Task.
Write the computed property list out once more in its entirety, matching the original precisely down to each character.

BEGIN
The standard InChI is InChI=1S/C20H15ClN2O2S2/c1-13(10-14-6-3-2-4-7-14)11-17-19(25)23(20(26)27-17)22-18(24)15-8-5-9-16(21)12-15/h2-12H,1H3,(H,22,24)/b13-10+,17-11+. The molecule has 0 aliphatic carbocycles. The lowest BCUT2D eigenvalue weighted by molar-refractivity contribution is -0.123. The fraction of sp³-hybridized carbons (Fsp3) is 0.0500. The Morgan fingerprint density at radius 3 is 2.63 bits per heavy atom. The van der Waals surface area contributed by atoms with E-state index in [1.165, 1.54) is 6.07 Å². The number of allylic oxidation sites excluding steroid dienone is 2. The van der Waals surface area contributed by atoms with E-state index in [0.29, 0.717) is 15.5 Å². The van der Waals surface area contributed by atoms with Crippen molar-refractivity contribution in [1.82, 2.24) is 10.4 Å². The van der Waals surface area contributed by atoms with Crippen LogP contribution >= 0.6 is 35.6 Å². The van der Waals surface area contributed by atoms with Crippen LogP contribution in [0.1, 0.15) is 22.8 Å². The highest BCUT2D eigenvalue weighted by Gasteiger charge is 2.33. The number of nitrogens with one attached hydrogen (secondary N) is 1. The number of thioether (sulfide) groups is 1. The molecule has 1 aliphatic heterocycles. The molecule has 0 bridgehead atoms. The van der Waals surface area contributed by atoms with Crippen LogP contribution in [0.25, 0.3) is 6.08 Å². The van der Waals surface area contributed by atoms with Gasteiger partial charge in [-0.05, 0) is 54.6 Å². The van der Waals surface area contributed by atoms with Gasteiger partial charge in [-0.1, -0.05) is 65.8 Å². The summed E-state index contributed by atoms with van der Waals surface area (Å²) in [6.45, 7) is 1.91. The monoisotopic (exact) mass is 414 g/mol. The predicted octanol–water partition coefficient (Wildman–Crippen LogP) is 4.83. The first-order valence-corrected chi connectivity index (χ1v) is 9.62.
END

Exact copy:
The standard InChI is InChI=1S/C20H15ClN2O2S2/c1-13(10-14-6-3-2-4-7-14)11-17-19(25)23(20(26)27-17)22-18(24)15-8-5-9-16(21)12-15/h2-12H,1H3,(H,22,24)/b13-10+,17-11+. The molecule has 0 aliphatic carbocycles. The lowest BCUT2D eigenvalue weighted by molar-refractivity contribution is -0.123. The fraction of sp³-hybridized carbons (Fsp3) is 0.0500. The Morgan fingerprint density at radius 3 is 2.63 bits per heavy atom. The van der Waals surface area contributed by atoms with E-state index in [1.165, 1.54) is 6.07 Å². The number of allylic oxidation sites excluding steroid dienone is 2. The van der Waals surface area contributed by atoms with E-state index in [0.29, 0.717) is 15.5 Å². The van der Waals surface area contributed by atoms with Crippen molar-refractivity contribution in [1.82, 2.24) is 10.4 Å². The van der Waals surface area contributed by atoms with Crippen LogP contribution >= 0.6 is 35.6 Å². The van der Waals surface area contributed by atoms with Crippen LogP contribution in [0.1, 0.15) is 22.8 Å². The highest BCUT2D eigenvalue weighted by Gasteiger charge is 2.33. The number of nitrogens with one attached hydrogen (secondary N) is 1. The number of thioether (sulfide) groups is 1. The molecule has 1 aliphatic heterocycles. The molecule has 0 bridgehead atoms. The van der Waals surface area contributed by atoms with Crippen LogP contribution in [0.25, 0.3) is 6.08 Å². The van der Waals surface area contributed by atoms with Gasteiger partial charge in [-0.05, 0) is 54.6 Å². The van der Waals surface area contributed by atoms with Gasteiger partial charge in [-0.1, -0.05) is 65.8 Å². The summed E-state index contributed by atoms with van der Waals surface area (Å²) in [6.45, 7) is 1.91. The monoisotopic (exact) mass is 414 g/mol. The predicted octanol–water partition coefficient (Wildman–Crippen LogP) is 4.83. The first-order valence-corrected chi connectivity index (χ1v) is 9.62.